- The Washington Times - Thursday, September 22, 2005

In the end, it all came down to the issue of abortion for Sen. Dianne Feinstein, the California Democrat who yesterday voted against federal Judge John G. Roberts Jr.’s nomination to be chief justice of the U.S. Supreme Court.

“I’m the only woman on this committee and when I started, I said that was going to be my bar,” she told colleagues on the Senate Judiciary Committee yesterday. “And he didn’t cross my bar.”

Mrs. Feinstein is usually among the first from her caucus to buck party loyalty and vote for a Republican nominee, but yesterday she refused even as three of her more liberal colleagues backed Judge Roberts.

Even before last week’s hearings, Mrs. Feinstein had made no secret that she would likely oppose the Roberts nomination if she determined that he would overturn Roe v. Wade, the 1973 Supreme Court case that made abortion a constitutional right.

In a speech last month, she said “it would be very difficult for me to vote to confirm someone to the Supreme Court whom I know would overturn Roe v. Wade and return our country to the days of the 1950s.”

“I remember what it was like then when abortion was illegal,” she added. “When I was a college student, I watched the passing of the plate to collect money so young women could go to Tijuana for an abortion. I knew a woman who ended her life because she was pregnant.”

During last week’s hearings, Mrs. Feinstein spent much of her time on the issue of “privacy” — a legal code word for abortion. Time after time, Judge Roberts declined to say how he would vote on such issues, saying it would be improper to give any promises or discuss cases that will come before the court.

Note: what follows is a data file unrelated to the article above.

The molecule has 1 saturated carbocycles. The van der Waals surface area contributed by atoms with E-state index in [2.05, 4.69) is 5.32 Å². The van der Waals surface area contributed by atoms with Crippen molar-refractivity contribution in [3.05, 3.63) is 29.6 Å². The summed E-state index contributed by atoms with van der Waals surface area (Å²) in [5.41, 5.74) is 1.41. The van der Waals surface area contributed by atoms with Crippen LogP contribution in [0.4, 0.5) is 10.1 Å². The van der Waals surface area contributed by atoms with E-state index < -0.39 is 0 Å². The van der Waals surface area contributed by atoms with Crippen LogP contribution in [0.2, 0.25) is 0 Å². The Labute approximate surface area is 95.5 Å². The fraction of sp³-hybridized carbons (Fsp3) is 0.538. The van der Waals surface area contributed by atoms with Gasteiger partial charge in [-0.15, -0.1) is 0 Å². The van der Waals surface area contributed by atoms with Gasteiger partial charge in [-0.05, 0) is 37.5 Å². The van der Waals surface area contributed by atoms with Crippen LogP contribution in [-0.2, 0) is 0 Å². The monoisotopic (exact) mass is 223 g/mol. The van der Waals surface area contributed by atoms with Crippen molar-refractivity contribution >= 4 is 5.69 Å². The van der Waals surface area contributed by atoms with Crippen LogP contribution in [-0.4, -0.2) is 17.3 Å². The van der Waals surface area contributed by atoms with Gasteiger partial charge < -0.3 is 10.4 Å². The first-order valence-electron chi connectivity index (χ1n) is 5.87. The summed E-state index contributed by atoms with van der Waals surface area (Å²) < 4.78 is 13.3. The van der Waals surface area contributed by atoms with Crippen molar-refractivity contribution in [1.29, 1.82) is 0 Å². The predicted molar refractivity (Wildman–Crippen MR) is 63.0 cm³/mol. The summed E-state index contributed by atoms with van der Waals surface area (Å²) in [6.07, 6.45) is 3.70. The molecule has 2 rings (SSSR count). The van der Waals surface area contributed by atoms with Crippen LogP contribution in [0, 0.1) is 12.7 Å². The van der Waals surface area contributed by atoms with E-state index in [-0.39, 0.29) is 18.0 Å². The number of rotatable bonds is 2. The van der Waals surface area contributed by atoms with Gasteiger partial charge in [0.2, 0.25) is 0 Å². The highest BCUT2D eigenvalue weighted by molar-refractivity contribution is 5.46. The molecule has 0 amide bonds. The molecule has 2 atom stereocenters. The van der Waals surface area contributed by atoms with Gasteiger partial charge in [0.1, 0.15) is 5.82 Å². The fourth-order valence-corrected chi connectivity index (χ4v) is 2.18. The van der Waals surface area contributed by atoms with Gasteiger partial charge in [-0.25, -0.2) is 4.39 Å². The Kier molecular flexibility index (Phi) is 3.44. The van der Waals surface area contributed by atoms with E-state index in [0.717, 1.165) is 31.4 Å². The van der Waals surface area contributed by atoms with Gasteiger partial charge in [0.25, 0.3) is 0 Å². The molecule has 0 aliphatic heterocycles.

But Judge Roberts’ vagueness on abortion questions was not the only thing Mrs. Feinstein didn’t like about the nominee, she said yesterday.

It didn’t help matters, she said, that he declined to bare his soul to her during his confirmation hearings and that his version of social enlightenment is hanging out at his children’s soccer games.

Frustrated by the nominee’s dispassionate answers to her questions about “privacy,” Mrs. Feinstein moved on in hopes of gleaning from him some of his deeper, personal views — an area Judge Roberts repeatedly said is irrelevant because he aims simply to apply the law.

“I asked him about the end-of-life decisions, clearly decisions that are gut-wrenching, difficult and extremely personal,” she said yesterday. “Rather than talking to me as a son, a husband, a father — which I specifically requested he do — he gave a very detached response.”

Still stymied, Mrs. Feinstein said she moved on and “asked him about how he planned to be in touch with the problems real people have out there.”

“Rather than discussing the importance of reaching out to communities that he normally would not be in contact with, and spending time to understand the problems that average people face,” she said, “he mentioned the attendance of soccer games with his family.”

Mrs. Feinstein, who is not a lawyer, then hastened to add: “Now, that’s a slice of life, true, but it’s a very narrow slice of life.”

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